Faulty tests came from three continents
As COVID-19 cases swept in a wave west from China across Europe, European officials turned to Chinese manufacturers for tests to quickly identify hotspots, often with unsatisfying results. Slovakia, Czech Republic, Turkey, and Spain each returned thousands of faulty tests they purchased from China; those tests, according to the Los Angeles Times, were antigen and antibody tests which use blood samples to look for the virus.
“But both kinds of testing are relatively new and not replacements for the nucleic acid tests — notably the antibody test, which is fast and can catch mild or asymptomatic cases in people who’ve already recovered from the coronavirus, but cannot determine whether a person currently has the coronavirus,” the Times explained, adding that the PCR nucleic acid tests are considered by WHO to be “gold standard” tests.
Other countries that had trouble with tests were Georgia and Malaysia, which later decided to go with rapid test kits from a South Korean company. Spain, too, wound up with faulty tests it procured from Shenzhen Bioeasy; that company was not an authorized test supplier, even though the go-between who facilitated the sale apparently vouched that the company had the go-ahead from European regulators.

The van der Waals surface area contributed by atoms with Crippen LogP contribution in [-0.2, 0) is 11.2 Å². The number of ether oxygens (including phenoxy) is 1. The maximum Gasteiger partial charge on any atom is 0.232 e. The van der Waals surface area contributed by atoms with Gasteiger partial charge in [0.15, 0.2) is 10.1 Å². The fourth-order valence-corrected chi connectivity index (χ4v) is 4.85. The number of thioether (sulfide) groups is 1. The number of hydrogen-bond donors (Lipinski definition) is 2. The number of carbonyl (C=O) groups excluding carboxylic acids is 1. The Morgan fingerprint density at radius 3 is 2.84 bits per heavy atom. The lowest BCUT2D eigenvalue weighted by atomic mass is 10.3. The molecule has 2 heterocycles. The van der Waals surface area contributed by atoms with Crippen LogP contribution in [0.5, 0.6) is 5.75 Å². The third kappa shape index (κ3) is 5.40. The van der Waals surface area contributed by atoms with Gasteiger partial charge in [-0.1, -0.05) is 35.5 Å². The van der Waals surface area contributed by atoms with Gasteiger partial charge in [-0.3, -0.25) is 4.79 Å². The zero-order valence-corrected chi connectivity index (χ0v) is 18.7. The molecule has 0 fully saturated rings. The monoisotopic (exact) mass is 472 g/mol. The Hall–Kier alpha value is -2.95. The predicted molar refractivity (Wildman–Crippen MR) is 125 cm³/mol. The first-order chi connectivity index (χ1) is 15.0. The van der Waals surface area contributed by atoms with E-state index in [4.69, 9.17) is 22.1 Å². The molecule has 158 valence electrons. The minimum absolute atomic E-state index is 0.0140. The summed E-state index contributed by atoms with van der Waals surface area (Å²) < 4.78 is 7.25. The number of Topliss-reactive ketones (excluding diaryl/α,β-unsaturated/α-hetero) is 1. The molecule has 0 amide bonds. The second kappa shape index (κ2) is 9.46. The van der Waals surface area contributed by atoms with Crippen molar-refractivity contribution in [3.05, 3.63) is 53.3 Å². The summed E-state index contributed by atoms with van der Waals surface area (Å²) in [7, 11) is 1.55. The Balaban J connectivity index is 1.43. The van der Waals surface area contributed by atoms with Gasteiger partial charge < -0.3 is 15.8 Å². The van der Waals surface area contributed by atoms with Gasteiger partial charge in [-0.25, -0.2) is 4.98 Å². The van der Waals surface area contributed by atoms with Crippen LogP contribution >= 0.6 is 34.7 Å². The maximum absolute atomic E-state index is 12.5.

Testing has not always gone smoothly in the UK, either. News reports on March 31 stated that tests headed there from a test maker in Luxembourg, Eurofins, were contaminated with the virus. A separate order of 3.5 million antibody tests was placed with two Chinese companies, Guangzhou Wondfo Biotech Co and Hangzhou AllTest Biotech Co, though only Wondfo was on the Chinese National Medical Product Administration’s list of authorized test kits.
In the United States, testing got off to a rough start. The first tests were provided by the US Centers for Disease Control and Prevention under an Emergency Use Authorization, but they were later found to provide inconclusive results.